Iridium Argos 3

Exploiting two-way satellite telemetry to optimize Argo float sampling
Authors: Pierre-Marie Poulain (OGS), Jon Turton (UKMO), Serge Le Reste / Xavier André (IFREMER).
Description of the new technology and its importance for science and applications and E-AIMS experiment:

Satellite communication systems (Iridium and Argos-3) have recently been improved to provide a wider band (more data can be transmitted) and two-way capabilities (the downlink can be used to change the float cycling and sampling characteristics). Within the E-AIMS project, the Iridium and Argos-3 satellite links are being exploited in order to optimize the observational efficiency of the Argo floats (better geographical coverage, higher vertical resolution, more cost-effective data, longer operating lifetimes, etc.) so that they can provide a sustainable support to Copernicus marine services. Floats with improved satellite systems are tested at sea (in the tropical North Atlantic and Mediterranean Sea) and their performances are evaluated.

Results:

Two Sea-Bird Navis floats with Iridium transmission were deployed by UKMO in the tropical North Atlantic, near the Canaries, during the Atlantic Meridional Transect cruise in autumn 2013. Two Iridium Apex floats and an Iridium MetOcean Nova float were also deployed in the same area. Tests of the satellite downlink to change the mission profile have been held back while issues with the data processing from non-E-AIMS floats transmitting high resolution data were addressed by BODC, these issues will be resolved by the move to Argo NetCDF v3 in early 2015. In December 2014 the two Iridium Apex floats were successfully switched from a 10 day cycle at low resolution (~60 profile levels) to 5-day cycling with high resolution (2 dbar) profiling. Having validated this change, a similar mission modification has been applied to the 2 SeaBird Navis floats in January 2015. As both the Iridium Apex and Navis floats use the same controller, the procedure for each is the same: to put an updated mission configuration file into the float directory on the host server, the updated file being downloaded to the floats after their profiles have been transmitted. Once the mission change to the Navis floats has been validated, the next planned test will be to re-program the floats to surface in the early afternoon to maximize the likelihood of observing near surface stratification.”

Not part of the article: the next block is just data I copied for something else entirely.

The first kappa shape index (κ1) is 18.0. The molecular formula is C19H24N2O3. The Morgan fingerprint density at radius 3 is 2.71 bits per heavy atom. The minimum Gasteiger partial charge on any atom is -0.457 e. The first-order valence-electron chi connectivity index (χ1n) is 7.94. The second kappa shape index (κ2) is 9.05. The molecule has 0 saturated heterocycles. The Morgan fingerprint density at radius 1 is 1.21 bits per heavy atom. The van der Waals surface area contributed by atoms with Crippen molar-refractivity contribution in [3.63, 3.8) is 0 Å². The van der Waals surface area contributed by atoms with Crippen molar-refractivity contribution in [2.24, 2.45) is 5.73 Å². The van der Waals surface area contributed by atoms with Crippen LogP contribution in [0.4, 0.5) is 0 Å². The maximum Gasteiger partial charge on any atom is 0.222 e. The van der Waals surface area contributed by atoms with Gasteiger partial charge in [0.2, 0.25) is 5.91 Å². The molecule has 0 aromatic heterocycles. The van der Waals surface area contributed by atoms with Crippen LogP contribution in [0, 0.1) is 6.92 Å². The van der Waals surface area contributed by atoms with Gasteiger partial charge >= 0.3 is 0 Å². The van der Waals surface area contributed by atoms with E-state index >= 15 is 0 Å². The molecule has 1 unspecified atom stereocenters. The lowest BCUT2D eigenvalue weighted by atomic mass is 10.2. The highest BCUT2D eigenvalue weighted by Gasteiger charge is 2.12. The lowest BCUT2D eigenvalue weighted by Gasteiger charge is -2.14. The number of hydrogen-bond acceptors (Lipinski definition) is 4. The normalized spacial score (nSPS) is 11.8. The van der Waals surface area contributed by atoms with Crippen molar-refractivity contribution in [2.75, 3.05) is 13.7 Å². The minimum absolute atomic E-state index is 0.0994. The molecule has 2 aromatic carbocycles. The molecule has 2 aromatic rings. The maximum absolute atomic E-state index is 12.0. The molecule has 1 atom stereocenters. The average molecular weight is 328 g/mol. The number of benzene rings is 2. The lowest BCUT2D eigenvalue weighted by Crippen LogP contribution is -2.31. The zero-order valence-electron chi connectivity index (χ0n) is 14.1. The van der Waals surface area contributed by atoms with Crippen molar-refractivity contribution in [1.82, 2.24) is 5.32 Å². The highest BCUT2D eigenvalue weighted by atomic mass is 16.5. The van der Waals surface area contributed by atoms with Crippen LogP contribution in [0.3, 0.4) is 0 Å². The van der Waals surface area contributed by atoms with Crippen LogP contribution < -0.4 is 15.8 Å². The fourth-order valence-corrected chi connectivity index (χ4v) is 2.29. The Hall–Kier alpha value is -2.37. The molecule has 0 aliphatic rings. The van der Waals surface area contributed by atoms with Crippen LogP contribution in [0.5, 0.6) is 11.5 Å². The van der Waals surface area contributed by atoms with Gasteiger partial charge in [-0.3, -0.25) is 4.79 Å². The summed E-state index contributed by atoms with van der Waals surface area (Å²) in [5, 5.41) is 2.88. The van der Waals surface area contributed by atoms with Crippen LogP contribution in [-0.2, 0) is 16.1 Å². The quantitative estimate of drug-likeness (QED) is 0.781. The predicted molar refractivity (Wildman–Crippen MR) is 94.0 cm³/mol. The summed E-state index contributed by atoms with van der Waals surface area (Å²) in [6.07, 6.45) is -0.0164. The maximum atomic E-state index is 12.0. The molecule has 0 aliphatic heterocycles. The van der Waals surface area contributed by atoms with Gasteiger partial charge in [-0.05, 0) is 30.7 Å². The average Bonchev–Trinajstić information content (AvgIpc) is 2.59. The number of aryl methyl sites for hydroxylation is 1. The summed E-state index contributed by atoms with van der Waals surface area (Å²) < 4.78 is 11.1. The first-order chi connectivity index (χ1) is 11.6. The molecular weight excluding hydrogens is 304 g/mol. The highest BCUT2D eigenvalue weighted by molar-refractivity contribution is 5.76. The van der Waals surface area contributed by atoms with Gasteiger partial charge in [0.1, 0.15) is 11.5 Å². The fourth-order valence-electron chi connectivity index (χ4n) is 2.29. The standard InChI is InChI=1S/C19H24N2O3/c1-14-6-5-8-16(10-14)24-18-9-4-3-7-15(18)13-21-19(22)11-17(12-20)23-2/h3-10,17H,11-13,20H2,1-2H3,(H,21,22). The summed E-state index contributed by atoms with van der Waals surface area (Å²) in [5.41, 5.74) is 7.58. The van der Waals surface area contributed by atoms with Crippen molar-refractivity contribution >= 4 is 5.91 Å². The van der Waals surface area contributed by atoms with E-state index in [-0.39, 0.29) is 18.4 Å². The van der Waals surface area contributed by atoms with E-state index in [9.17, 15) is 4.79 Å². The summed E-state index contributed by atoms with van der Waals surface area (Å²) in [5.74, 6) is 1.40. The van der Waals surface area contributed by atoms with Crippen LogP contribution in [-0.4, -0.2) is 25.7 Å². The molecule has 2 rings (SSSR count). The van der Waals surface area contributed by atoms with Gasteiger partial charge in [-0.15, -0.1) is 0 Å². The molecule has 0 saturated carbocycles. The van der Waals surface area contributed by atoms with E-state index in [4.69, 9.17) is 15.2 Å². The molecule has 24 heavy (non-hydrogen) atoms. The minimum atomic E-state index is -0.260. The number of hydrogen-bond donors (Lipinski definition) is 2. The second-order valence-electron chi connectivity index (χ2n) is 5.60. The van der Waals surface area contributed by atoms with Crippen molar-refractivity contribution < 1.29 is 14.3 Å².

OGS purchased two NKE Arvor floats with Argos-3 telemetry. The floats were initially programmed as follows:  2 days cycles, parking at 350 m, maximum profiling depth at 2000 m, sampling every 2 m from surface to 100 m, and every 30 m from 100 to 2000 m. The first Arvor float with Argos-3 telemetry was deployed in the eastern Alboran Sea in collaboration with CSIC during the ALBOREX campaign on-board the SOCIB research vessel. IFREMER is monitoring the float behaviour in terms of transmission performance. The float was deployed on 25 May 2014 (Fig. 1) and it drifted eastward towards the Algerian waters (Fig. 2). After deployment, the transmission of the dataset was done in one satellite pass, as expected. But after each transmission, the float was unexpectedly set in a backup mode, intended to recover the latest ephemerides and the location of the float. This behaviour led to a time spent at surface of a few hours after each profile. To solve this problem, the float was reset using the Argos-3 downlink on 19 June 2014. Since the reset, the transmission performance is very satisfying: all profiles dataset (~110 CTD) are transmitted in only one satellite pass, in about 3 minutes! In comparison, a float fitted with the Argos-2 system requires 10 hours in the Mediterranean Sea. Moreover, the cycling period of 2 days was successfully changed to 5 days using the Argos-3 downlink (starting on 24 July 2014). The second float will be deployed in the eastern Mediterranean (Levantine Basin) in early 2015. The main goals are to reduce time at surface in order to lower the theft risks and to reduce the probability of stranding/beaching on the shores, to remotely control the float which is important in sea areas where bathymetry is variable, and to allow high vertical sampling.

Conclusion:

Conclusions will be drawn during the second-half of the E-AIMS project when all the float tests will be finished and the use of the satellite downlink commands will be assessed.

Figures:

Fig. 1. Arvor with Argos-3 telemetry being deployed in the eastern Alboran Sea on 25 May 2013 from R/V SOCIB.

      

Fig. 2. Trajectory of the Arvor with Argos-3  until 11 June 2014 showing eastward motion.

Article in pdf : application/pdf E-AIMS_2.4_Iridium_Argos3_V2